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Look Who's Making A Revolution: Shareholders


International Business: Russia

LOOK WHO'S MAKING A REVOLUTION: SHAREHOLDERS

Derzhava Fund, a Moscow-based investment firm, was fed up with the managers of Yaroslav Rubber Co., a maker of tires and other car and aircraft parts. Derzhava didn't think they were doing enough to replace military customers. So Andrei Volgin, the fund's head, joined with other outside investors last fall to force a change. They installed a new CEO and a team of young financial experts. In three months, the company has signed new orders equal to last year's sales. "Things can change fast if you can change the management," says Volgin, who is also chairman of the Moscow Committee for Shareholders' Rights.

With capitalism still on shaky terrain, Russia is an unlikely battleground for shareholder rights. Yet over the next three months, old-guard managements at newly privatized companies are going to find themselves increasingly on the defensive. Some 24,000 annual shareholders' meetings are scheduled. Many are likely to turn into showdowns between former state managers and Young Turk private investors demanding better performance. Says Dmitri Vasilyev, deputy chairman of Russia's new Securities Commission: "Many will lose their posts and be replaced by more qualified people." By one estimate, up to 4,800 chief executives could get the boot along with many directors.

YANKED AWAY. The old guard is not going to go quietly. They've lobbied their allies in Boris Yeltsin's government to stall economic reforms. While the Chechen conflict raged, the hard-liners proposed renationalizing some industries and placing curbs on foreign investors.

But there has been a determined counterattack by proreform forces led by Premier Viktor S. Chernomyrdin. The government seems determined to push for reform at the company level, so shareholders will be allowed to install new managements, and subsidies will eventually be yanked away from failing companies.

One can't blame the old-line managers for being upset at the changes. In the Soviet era, all they had to do was please the party bigwigs and meet government targets to get all the trappings of power, including a limo. Now, some twentysomething investment manager in a spiffy suit could toss them out. "They didn't realize privatization would mean reorganization," says David Reuben, president of Trans-World Metals Ltd., a London-based trading company that has made big and controversial plays in Russia's aluminum business.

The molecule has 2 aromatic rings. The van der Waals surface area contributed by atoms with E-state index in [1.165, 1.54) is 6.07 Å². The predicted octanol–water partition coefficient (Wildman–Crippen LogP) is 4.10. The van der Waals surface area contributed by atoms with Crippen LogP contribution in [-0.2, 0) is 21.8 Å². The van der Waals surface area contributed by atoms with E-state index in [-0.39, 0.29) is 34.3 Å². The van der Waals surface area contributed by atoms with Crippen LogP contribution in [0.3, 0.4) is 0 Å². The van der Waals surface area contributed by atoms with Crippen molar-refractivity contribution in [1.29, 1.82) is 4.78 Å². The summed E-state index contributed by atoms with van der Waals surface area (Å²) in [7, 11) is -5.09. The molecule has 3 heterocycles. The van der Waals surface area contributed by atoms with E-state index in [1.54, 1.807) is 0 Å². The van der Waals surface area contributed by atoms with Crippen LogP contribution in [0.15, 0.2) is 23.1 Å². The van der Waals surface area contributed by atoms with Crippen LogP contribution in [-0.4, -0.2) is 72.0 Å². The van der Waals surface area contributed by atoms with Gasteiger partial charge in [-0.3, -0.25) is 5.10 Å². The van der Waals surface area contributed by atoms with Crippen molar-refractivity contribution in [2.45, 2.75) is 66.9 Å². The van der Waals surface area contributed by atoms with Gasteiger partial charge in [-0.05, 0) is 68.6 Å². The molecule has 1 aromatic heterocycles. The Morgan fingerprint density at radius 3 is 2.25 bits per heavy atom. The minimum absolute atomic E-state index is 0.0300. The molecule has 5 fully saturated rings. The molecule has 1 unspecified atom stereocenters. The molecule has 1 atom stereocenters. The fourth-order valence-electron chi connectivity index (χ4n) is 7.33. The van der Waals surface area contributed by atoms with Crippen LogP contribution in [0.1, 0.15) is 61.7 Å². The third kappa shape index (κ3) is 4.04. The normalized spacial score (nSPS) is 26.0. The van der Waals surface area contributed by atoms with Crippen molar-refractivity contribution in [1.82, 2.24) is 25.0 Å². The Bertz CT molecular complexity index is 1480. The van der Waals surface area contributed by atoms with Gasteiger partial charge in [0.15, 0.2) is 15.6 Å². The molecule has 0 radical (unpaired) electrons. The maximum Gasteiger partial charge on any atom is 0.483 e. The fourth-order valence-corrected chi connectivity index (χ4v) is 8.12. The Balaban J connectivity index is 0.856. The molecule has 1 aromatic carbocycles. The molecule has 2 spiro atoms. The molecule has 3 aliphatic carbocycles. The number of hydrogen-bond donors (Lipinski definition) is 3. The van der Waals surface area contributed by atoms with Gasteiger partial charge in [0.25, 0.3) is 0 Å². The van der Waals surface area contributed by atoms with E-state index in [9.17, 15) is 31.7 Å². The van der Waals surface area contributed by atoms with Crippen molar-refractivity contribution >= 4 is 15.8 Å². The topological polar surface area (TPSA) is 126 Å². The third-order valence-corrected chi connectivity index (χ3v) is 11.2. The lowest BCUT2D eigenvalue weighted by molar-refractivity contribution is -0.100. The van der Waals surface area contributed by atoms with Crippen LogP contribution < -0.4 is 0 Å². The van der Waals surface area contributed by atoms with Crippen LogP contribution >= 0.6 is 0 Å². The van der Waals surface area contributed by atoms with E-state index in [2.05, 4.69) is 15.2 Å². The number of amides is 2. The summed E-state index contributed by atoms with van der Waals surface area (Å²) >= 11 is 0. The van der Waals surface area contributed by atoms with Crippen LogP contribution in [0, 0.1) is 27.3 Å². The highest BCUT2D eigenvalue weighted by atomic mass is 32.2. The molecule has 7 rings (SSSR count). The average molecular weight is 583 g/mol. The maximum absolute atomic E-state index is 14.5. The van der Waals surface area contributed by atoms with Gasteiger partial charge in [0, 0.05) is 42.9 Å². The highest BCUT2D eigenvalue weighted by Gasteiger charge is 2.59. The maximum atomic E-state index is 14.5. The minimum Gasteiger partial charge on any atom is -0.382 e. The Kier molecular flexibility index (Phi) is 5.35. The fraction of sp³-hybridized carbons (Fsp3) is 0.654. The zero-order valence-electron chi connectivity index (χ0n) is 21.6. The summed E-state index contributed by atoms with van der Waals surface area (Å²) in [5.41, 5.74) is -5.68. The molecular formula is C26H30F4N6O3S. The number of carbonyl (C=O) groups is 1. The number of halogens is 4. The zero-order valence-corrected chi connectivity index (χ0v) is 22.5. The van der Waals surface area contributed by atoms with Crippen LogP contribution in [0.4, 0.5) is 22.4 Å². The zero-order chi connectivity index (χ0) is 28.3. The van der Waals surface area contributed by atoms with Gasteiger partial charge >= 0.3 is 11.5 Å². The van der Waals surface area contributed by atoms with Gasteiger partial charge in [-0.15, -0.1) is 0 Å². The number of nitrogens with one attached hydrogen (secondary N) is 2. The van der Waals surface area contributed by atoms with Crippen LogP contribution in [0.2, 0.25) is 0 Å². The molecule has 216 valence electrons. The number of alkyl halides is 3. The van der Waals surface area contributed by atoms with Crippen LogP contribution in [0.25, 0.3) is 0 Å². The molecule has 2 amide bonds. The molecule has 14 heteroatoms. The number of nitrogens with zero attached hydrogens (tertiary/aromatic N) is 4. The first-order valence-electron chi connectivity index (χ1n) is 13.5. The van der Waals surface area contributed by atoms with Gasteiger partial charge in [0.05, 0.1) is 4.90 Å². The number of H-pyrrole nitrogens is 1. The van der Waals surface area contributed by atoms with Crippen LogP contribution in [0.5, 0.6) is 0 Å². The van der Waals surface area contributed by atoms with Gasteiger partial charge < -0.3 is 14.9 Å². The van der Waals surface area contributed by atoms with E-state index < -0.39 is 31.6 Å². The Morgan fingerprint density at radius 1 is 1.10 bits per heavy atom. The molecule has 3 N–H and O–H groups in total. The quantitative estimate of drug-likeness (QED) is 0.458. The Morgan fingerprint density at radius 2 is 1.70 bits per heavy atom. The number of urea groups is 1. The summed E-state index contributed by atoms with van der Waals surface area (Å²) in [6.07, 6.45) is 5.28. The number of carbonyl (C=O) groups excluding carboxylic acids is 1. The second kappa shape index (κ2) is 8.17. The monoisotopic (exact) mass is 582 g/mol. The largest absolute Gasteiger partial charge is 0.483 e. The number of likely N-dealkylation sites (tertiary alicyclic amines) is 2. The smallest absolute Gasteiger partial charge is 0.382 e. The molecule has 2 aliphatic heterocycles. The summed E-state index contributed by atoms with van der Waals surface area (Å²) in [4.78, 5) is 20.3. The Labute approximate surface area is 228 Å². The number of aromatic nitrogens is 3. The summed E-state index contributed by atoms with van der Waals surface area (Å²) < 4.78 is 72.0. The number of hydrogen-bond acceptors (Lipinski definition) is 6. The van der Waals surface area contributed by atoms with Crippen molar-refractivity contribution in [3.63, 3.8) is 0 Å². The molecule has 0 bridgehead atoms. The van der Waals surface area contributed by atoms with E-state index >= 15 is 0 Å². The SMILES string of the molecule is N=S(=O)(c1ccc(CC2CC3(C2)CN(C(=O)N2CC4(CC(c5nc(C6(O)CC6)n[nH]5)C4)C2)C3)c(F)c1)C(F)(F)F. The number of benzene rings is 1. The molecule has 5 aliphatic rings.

But the corporate apparatchiks are quickly learning new tricks to frustrate their opponents. They range from diluting the ownership stake of investors to such simple ploys as erasing the names of outside investors from computerized shareholder lists. Or they wrap themselves in the flag, charging that outside investors are speculators or opportunists who want to strip Russia of its wealth.

One investment group that got a nasty surprise was Moscow's Rossisky Credit Bank. When it snapped up a 22% share of Lebedinsky Mining Co. last year, it thought it had a great deal. The mine has modern facilities that produce an iron-ore additive much in demand. But the general director, Anatoli Kalashnikov, denied the bank a board seat and then diluted its holdings by giving big new stakes to a local fish farm and other allies. "He just doesn't want to lose or share power," says Alexander Lyubinin, a Rossisky vice-president. Kalashnikov replies that the investors "don't want to participate in real work here, they just want to make money."

Another company whose shift to capitalism has been tied up in knots is Zil, a dinosaur that has been turning out the same basic truck for 30 years. In Zil's case the problem is money. Its initial stock distributions raised a measly $750,000, though Zil occupies 50 prime Moscow acres. Yet to compete on world markets, Zil needs a modernization program costing $200 million, says Chairman Alexander P. Vladislavlev.

HICCUPS. Shareholders can't agree on how to find that kind of money. Vladislavlev, installed as chairman last May, has put together a rescue plan in which a new financial holding company would offer a $250 million stock issue to fund the modernization. Yet one outside investor, an aggressive Moscow financial company called Microdin that holds 18% of Zil's stock, is balking because its ownership share would be diluted. It also wants Zil's management changed before it puts in more money. Zil managers want Yeltsin to replace Microdin and other troublesome investors with more "patriotic" ones.

As the corporate battles play out in coming weeks, investors will see whether such stories are hiccups on the way to a functional system of corporate governance or whether chaos and arbitrariness remain the norm. The health of Russia's economy rests on the outcome.By Peter Galuszka and Patricia Kranz in Moscow


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